University copes with difficult economy
South Lawn before and after
In the first admission cycle since the University eliminated its binding early-decision program, the staff of the Office of Admission received a pleasant surprise.
In the 101 years since UVA President Edwin A. Alderman charged the Raven Society with the upkeep of the Edgar Allan Poe Room, a Raven Society member has swept its wooden floors and dusted its antique furniture.
It’s not easy being green, but UVA is getting higher marks for its environmentally friendly programs.
Though the launch of the world’s most powerful particle accelerator was marked by a ding instead of a bang, the Large Hadron Collider still holds the promise of unlocking secrets about the essence of matter and insights into the Big Bang.
In September, the Library of Virginia honored Dove—whose distinctions range from receiving a Pulitzer Prize to being the former Poet Laureate of Virginia and the United States—with a lifetime achievement award.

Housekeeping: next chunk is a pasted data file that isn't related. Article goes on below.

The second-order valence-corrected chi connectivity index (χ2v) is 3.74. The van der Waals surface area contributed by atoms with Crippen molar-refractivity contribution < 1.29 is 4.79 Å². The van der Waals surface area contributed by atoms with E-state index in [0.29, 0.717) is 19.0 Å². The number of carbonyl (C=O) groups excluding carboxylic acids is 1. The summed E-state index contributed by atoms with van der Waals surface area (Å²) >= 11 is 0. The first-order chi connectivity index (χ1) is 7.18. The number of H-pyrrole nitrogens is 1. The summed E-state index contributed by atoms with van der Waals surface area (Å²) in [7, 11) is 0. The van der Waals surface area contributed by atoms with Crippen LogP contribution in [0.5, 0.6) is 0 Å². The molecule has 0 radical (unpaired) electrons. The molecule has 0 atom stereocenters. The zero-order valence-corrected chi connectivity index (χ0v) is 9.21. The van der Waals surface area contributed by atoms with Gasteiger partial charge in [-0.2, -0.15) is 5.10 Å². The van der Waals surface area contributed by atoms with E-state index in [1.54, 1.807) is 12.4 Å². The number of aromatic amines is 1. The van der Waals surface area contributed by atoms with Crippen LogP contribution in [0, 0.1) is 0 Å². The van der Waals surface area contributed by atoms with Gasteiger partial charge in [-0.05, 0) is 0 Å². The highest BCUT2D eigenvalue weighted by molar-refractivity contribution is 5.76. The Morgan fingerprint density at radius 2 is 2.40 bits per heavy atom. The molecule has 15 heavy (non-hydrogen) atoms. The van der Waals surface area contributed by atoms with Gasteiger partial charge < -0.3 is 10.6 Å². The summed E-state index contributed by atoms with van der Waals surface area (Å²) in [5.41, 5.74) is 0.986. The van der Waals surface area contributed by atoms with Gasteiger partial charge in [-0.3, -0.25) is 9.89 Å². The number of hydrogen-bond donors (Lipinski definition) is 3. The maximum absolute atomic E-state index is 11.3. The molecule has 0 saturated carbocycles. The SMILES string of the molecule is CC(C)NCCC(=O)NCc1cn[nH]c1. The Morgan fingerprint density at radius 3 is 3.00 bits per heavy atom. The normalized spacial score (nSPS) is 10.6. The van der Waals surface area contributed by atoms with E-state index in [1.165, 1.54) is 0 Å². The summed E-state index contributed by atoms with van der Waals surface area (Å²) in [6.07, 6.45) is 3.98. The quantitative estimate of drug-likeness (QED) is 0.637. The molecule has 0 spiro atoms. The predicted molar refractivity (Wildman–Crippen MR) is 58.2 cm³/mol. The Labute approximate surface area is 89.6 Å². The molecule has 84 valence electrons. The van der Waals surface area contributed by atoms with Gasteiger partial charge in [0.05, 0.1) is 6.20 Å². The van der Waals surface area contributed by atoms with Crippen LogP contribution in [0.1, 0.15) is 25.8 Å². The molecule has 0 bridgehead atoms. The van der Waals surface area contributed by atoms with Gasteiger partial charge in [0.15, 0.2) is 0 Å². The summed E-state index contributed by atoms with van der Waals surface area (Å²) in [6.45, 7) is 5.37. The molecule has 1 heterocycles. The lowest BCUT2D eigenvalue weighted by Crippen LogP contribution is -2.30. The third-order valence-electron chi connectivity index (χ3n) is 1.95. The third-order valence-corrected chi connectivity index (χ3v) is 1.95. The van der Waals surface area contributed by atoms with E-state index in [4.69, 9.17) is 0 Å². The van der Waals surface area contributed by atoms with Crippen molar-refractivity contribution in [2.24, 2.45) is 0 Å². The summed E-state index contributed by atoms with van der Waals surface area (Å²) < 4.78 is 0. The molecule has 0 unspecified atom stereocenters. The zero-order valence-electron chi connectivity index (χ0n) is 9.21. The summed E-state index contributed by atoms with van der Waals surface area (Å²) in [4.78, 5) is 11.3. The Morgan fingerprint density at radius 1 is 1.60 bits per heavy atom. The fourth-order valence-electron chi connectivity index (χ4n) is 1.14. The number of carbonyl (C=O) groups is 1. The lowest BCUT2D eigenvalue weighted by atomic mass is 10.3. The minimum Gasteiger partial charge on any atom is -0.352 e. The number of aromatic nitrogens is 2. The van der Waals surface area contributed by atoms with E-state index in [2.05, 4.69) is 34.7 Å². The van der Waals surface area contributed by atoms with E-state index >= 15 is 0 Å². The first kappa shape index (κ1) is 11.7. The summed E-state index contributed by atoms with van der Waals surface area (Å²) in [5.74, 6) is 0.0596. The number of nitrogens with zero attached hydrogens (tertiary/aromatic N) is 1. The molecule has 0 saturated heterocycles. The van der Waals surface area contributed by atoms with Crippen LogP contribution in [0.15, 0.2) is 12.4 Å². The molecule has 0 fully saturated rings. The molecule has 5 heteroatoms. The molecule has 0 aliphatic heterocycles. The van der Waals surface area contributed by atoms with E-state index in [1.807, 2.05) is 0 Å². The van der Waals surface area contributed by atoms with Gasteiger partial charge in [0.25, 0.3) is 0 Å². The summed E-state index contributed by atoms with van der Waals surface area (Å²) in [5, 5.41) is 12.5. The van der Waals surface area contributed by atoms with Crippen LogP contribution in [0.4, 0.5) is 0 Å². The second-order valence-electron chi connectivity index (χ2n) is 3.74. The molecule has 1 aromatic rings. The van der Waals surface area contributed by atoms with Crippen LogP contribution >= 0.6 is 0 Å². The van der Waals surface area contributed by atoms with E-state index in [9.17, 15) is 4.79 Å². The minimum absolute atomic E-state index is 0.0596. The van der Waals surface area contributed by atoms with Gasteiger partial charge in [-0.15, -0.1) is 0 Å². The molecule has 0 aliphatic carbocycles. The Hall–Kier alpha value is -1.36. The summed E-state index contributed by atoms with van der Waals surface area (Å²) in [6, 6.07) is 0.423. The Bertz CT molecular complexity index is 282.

In the latest U.S. News & World Report rankings, the University of Virginia’s standing remains the same as last year’s: second among national public universities and 23rd among all American colleges and universities.
A short-lived ban on signs at Scott Stadium this fall raised the hackles of fans—particularly among students—and drew darts from pundits across the nation.
Navigating the carnival-like atmosphere of the Student Activities Fair is an annual rite of passage for newly arrived first years.
Residents call it "the O-Hilton." It’s still dormitory-style housing, but given its many amenities and commanding views of Grounds, the new $18.8 million Kellogg House feels more like a hotel, according to its denizens.
Burn victims suffer a unique agony. The pain of their injury is compounded by the rigorous cleansing required to ward off infection, a common and often fatal complication.
Nearly 6,400 degrees were conferred during Final Exercises on May 18. For the first time in University history, more than 10 percent of the graduates were international students.
A new video board will be installed in Scott Stadium in time for the 2009 football season.
In villages throughout India, huge piles of rice husks—a byproduct of rice milling—sit slowly rotting. Proving the old adage that one man’s trash is another’s treasure, two Darden students have started a business that uses these discarded but plentiful rice husks as fuel for two generators that are providing power to about 10,000 rural Indians.
Three decades and 451,908 applications later, Blackburn, 66, has announced that he will retire in June 2009.